Training and exercise hints and tips

Tip #1: Freshen up your workouts regularly

Lots of exercises get stuck in the rut of sticking to the same routine. This can result in physical stagnation and training boredom. Both are well-known precursors of exercise procrastination. The easiest way to renew your routine is by subscribing to Hungry4Fitness. That way you’re guaranteed to receive a different workout each week.

Tip #2: Always prioritise quality over quantity

Another way of rephrasing this tip is by evoking the age-old saying leave your ego at the gym door! The legendary martial arts master Bruce Lee learnt this tip the hard way. While performing good mornings with an overloaded barbell, Bruce suffered severe lower back trauma which left him partially paralysed for six months. Though doctors told Bruce that he’d be lucky if he ever walked properly again, let alone practice martial arts, he miraculously rehabilitated his injured back. At the end of a long and painful journey to recovery, he made these words his training maxim: ‘Above all else, never cheat on an exercise; use the amount of weight that you can handle without undue strain,' (The Art of Expressing the Human Body).

Tip #3: Set small achievable goals

Triathlon training expert, Mike Finch, proclaims that ‘the only true way of maintaining motivation is to set yourself a goal.’ He also argues that, without setting short- and long-term goals, our ‘training will be unfocused and, inevitably, unsuccessful,’ (Triathlon | An Expert Training Companion). Finch’s sentiments are supported by none other than Mark Allan – triathlete-extraordinaire who won the Hawaiian Ironman six times. Allan says, quite simply, ‘If we don’t test, we stagnate.’

Tip #4: You can have too much of a good thing

For me, this has been the hardest lesson to learn. Years ago, I got into the unhealthy habit of exercising for an average of five hours a day. Looking back over my old training journals show signs of obsession. For example, on Monday 19th September 2005, I chalked up 7 hrs and 10 mins. Yet, at the time, I couldn’t understand why I never improved, why my body didn’t change shape, and why I was afflicted with near-chronic fatigue. Little did I know then, but these are all symptoms of ‘overtraining syndrome’ – a condition that can impede performance and exacerbate injury susceptibility. But, thankfully, over-training is far easier to avoid than it is to develop. Providing the body with adequate rest and quality nutrition are the most potent preventative measures. This can be further enforced by varying your exercise routine and mixing up training intensity levels.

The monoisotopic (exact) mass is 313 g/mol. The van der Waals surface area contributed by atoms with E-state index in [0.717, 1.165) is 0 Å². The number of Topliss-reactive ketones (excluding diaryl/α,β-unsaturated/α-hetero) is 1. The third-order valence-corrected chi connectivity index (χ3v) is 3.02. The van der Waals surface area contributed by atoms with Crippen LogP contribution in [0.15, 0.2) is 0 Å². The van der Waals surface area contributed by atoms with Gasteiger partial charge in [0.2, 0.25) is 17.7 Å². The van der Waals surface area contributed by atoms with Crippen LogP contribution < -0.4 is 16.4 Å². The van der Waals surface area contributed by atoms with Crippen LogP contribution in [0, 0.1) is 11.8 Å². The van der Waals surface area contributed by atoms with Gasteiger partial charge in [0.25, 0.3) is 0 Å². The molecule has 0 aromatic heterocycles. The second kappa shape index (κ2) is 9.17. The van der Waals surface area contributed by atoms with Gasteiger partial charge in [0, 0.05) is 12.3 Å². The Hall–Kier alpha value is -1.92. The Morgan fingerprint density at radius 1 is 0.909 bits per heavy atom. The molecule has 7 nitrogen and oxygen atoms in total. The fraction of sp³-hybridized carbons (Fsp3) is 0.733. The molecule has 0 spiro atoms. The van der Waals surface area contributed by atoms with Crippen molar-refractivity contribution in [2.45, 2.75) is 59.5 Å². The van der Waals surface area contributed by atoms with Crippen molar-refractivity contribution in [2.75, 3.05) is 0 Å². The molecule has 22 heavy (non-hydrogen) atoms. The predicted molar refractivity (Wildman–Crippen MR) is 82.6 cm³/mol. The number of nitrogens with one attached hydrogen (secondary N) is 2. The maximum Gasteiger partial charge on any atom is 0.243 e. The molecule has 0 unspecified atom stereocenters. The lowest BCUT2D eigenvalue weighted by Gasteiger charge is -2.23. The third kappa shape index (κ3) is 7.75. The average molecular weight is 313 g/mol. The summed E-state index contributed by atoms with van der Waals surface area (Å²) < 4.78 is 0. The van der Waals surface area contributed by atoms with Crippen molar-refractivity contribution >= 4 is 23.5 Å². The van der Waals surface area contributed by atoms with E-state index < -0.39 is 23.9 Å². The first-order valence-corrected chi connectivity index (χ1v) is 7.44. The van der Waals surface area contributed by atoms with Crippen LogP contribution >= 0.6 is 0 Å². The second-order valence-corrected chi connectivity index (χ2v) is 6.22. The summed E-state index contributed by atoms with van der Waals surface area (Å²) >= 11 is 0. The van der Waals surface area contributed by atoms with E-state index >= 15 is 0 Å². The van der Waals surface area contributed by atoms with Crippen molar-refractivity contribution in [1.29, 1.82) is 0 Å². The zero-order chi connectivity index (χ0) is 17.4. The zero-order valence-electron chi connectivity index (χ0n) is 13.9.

Tip #5: Don’t quit!

Sadly, one of the most common errors made by beginners is giving up on their routine. The source of their discouragement is usually the failure to recognise that fitness development is a slow process that takes persistent effort. And though many ‘fitness gurus’ would have us believe that exercise is easy, the reality is quite the opposite. Staying committed to a training schedule requires self-sacrifice and continued determination. It’s not up for argument. The couch is far more alluring than the cross-trainer. But one pays the dividend of health whereas the other hastens senescence. So, stick with it, muscle through the tough times, and reap the rewards.


Never be without a workout

Workout program for beginners training book.


About Adam Priest –

A former Royal Marines Commando, Adam Priest is a content writer, college lecturer, and health and fitness coach. He is also a fitness author and contributor to other websites. Connect with Adam at